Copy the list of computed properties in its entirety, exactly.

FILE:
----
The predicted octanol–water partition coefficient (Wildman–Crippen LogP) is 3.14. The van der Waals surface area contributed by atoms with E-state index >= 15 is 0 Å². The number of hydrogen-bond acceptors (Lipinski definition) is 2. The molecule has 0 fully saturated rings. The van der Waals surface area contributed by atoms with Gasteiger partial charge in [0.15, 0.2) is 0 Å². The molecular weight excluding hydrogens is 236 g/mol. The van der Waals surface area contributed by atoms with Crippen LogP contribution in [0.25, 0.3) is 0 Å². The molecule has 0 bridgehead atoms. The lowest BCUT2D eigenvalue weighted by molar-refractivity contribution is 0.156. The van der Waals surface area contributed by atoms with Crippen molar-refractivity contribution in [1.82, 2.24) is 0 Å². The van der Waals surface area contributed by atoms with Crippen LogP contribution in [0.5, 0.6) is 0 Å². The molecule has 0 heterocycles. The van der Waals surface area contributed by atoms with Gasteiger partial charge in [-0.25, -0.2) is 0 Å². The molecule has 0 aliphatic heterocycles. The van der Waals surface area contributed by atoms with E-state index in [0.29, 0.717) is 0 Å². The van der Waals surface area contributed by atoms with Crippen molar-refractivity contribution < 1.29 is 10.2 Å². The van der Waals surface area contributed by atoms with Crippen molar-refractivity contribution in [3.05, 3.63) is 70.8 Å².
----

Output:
The predicted octanol–water partition coefficient (Wildman–Crippen LogP) is 3.14. The van der Waals surface area contributed by atoms with E-state index >= 15 is 0 Å². The number of hydrogen-bond acceptors (Lipinski definition) is 2. The molecule has 0 fully saturated rings. The van der Waals surface area contributed by atoms with Gasteiger partial charge in [0.15, 0.2) is 0 Å². The molecular weight excluding hydrogens is 236 g/mol. The van der Waals surface area contributed by atoms with Crippen LogP contribution in [0.25, 0.3) is 0 Å². The molecule has 0 bridgehead atoms. The lowest BCUT2D eigenvalue weighted by molar-refractivity contribution is 0.156. The van der Waals surface area contributed by atoms with Crippen molar-refractivity contribution in [1.82, 2.24) is 0 Å². The van der Waals surface area contributed by atoms with Crippen LogP contribution in [0.5, 0.6) is 0 Å². The molecule has 0 heterocycles. The van der Waals surface area contributed by atoms with Gasteiger partial charge in [-0.25, -0.2) is 0 Å². The molecule has 0 aliphatic heterocycles. The van der Waals surface area contributed by atoms with E-state index in [0.29, 0.717) is 0 Å². The van der Waals surface area contributed by atoms with Crippen molar-refractivity contribution < 1.29 is 10.2 Å². The van der Waals surface area contributed by atoms with Crippen molar-refractivity contribution in [3.05, 3.63) is 70.8 Å².